Community Health Workers Rise to the Occasion to Help Address Racial Inequities

I personally became aware of the acronym CHW (Community Health Worker) in 2014 when I was sent an email to apply for the State of Illinois Community Health Worker Advisory Board. At first, I deleted the emails because I didn’t know that breastfeeding peer counselors fell under the umbrella of the CHW title.

Illinois has been one of the states to pioneer a way for CHWs, because its stance is that a law can and should be used as a tool to create sustainability for CHWs. Other states already using CHWs in an instrumental way are California, Texas, New York, Minnesota, Massachusetts, and Michigan.

The Illinois CHW bill (HB5412), was signed into law on July 31, 2014, creating the CHW Advisory Board. The Board is unique in that of its 15 total voting members, eight are CHWs from across the state. The remaining seven members are stakeholders representing health care and social services, health workforce policy development, institutions of higher education, and employers of CHWs. I am honored to be currently serving as one of the Advocacy Board members.

The Board’s responsibilities are to advise the Illinois Governor and legislature on all matters that impact the success of CHWs and their work, including: training and certification processes, and recommendations for reimbursement options to ensure sustainable funding.

The development of the Board’s recommendations will ensure an infrastructure that supports the role and the work of CHWs by identifying them as a part of the team, within the evolving health care workforce. The establishment of finance models will enable CHWs to achieve greater results over the long term.

Although my initial introduction to the term CHW was as a result of the Illinois application process, I became more familiar with the CHW role on a national and international level from the keynote speech given by Yvonne T. Maddox, then acting Director of the National Institute on Minority Health and Health Disparities at the Institute’s 2014 Conference in Washington DC. She explained how CHWs were mentioned in the Affordable Care Act (ACA) multiple times (approximately 13), as a way to help reduce costs. She also reminded the states that were at the forefront of this endeavor that, in order to be successful with CHW implementation, CHWs should be included on the ground floor of boards, planning committees, and roundtable discussions to prioritize inclusion of their input and experience.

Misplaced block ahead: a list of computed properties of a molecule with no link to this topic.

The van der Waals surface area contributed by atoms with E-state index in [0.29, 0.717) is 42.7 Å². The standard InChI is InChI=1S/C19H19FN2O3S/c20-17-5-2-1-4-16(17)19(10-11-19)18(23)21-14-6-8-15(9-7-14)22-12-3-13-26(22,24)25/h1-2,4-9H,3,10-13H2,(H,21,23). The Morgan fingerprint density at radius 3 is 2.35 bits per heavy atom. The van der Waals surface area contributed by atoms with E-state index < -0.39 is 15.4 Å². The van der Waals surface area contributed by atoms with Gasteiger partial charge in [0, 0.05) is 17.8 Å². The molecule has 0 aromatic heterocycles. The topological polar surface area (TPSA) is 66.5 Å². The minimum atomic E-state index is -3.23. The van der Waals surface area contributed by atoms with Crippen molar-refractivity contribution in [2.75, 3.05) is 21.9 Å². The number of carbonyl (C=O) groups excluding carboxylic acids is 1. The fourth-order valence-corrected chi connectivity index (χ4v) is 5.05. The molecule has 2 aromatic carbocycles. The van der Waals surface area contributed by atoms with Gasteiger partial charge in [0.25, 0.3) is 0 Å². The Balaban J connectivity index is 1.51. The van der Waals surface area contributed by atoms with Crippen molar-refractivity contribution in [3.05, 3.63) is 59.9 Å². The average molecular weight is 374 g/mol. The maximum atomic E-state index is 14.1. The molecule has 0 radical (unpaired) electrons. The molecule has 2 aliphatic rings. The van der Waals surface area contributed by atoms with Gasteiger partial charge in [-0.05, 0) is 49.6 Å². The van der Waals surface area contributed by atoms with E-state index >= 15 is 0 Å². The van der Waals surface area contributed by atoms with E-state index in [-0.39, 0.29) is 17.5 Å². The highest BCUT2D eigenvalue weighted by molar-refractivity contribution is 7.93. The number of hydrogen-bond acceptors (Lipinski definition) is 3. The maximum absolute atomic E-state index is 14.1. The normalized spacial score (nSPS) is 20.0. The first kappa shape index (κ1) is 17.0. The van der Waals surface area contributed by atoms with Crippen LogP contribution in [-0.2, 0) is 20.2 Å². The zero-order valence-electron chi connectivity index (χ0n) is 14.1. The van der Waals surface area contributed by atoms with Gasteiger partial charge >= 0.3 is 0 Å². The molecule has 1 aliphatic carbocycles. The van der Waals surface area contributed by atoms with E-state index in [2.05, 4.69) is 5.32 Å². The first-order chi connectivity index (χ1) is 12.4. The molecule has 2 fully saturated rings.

I was filled with pride that Illinois had already begun this very process! Bottom line: the work of the Illinois CHW Advisory Board will expand the availability of breastfeeding assistance to the moms in our state that need it. Ask anyone in the lactation field and they will tell you that we need more people on the front lines supporting families.

With the Surgeon General’s “Call to Action” and the Illinois Breastfeeding Blueprint launched in 2011, the Illinois Hospital Feeding Act (HB 4968) passed into law in 2013 aiming for 100% breastfeeding initiation in Illinois hospitals, and the percentage of babies born in Baby-Friendly Hospitals on the rise, we have many new moms breastfeeding and seeking assistance to meet their goals. As our communities of color experience greater access to these breastfeeding supports, we also need to ensure an increase of racial diversity in the workforce. Community Health Workers will act as a perfect solution to reduce health inequities in breastfeeding and diversification of the workforce in the African American and Latina populations.

Recently, the Illinois CHW Advisory Board scheduled listening sessions throughout the state with the purposes of eliciting feedback, ensuring transparency, and garnering support from a large array of stakeholders. We went over the recommendations from the four committees of the board which are: Core Competencies and Skills, Training and Certification, Financing and Reimbursement, and Workforce Development. For those that could not attend we emailed out a survey to complete the feedback process before working on our final report, currently in its final stages, before being sent to the Governor’s Office and State Legislature.

Although the CHW Board has received a lot of feedback, there are many actions that breastfeeding moms, members of breastfeeding organizations, and people that employ breastfeeding support frontline workers can do to help further this movement and keep its forward momentum.

First, you can survey the breastfeeding community that you are a part of and request “breastimonies: stories that show how a breastfeeding counselor helped you with a breastfeeding barrier by creating a solution that helped you achieve your goals.”

Secondly, you can seek stories from breastfeeding counselors as to why they are a valuable part of the health care team.

Lastly, you can seek statements from organizations that have worked with breastfeeding counselors and can attest to their experience and success with clients. It would be appreciated, but not mandatory, that names and contact information be included with your stories. These stories can be forwarded to my email at

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